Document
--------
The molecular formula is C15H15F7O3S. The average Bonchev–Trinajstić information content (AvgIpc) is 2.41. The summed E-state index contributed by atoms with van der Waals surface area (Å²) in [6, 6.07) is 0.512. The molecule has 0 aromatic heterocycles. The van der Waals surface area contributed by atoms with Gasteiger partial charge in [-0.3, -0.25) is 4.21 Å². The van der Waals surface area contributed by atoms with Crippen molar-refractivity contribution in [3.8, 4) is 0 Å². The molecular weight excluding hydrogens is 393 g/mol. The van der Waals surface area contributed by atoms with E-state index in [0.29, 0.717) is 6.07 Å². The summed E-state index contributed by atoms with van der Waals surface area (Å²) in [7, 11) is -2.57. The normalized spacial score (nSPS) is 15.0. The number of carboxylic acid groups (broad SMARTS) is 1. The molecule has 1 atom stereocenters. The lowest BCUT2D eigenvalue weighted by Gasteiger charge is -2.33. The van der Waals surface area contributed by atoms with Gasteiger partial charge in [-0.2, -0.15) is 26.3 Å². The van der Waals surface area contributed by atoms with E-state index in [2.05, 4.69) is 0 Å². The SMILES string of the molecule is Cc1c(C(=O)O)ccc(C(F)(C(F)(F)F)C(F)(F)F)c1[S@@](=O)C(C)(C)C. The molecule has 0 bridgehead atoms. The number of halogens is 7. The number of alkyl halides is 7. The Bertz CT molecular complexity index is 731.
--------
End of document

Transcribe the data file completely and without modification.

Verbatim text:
The molecular formula is C15H15F7O3S. The average Bonchev–Trinajstić information content (AvgIpc) is 2.41. The summed E-state index contributed by atoms with van der Waals surface area (Å²) in [6, 6.07) is 0.512. The molecule has 0 aromatic heterocycles. The van der Waals surface area contributed by atoms with Gasteiger partial charge in [-0.3, -0.25) is 4.21 Å². The van der Waals surface area contributed by atoms with Crippen molar-refractivity contribution in [3.8, 4) is 0 Å². The molecular weight excluding hydrogens is 393 g/mol. The van der Waals surface area contributed by atoms with E-state index in [0.29, 0.717) is 6.07 Å². The summed E-state index contributed by atoms with van der Waals surface area (Å²) in [7, 11) is -2.57. The normalized spacial score (nSPS) is 15.0. The number of carboxylic acid groups (broad SMARTS) is 1. The molecule has 1 atom stereocenters. The lowest BCUT2D eigenvalue weighted by Gasteiger charge is -2.33. The van der Waals surface area contributed by atoms with Gasteiger partial charge in [-0.2, -0.15) is 26.3 Å². The van der Waals surface area contributed by atoms with E-state index in [2.05, 4.69) is 0 Å². The SMILES string of the molecule is Cc1c(C(=O)O)ccc(C(F)(C(F)(F)F)C(F)(F)F)c1[S@@](=O)C(C)(C)C. The molecule has 0 bridgehead atoms. The number of halogens is 7. The number of alkyl halides is 7. The Bertz CT molecular complexity index is 731.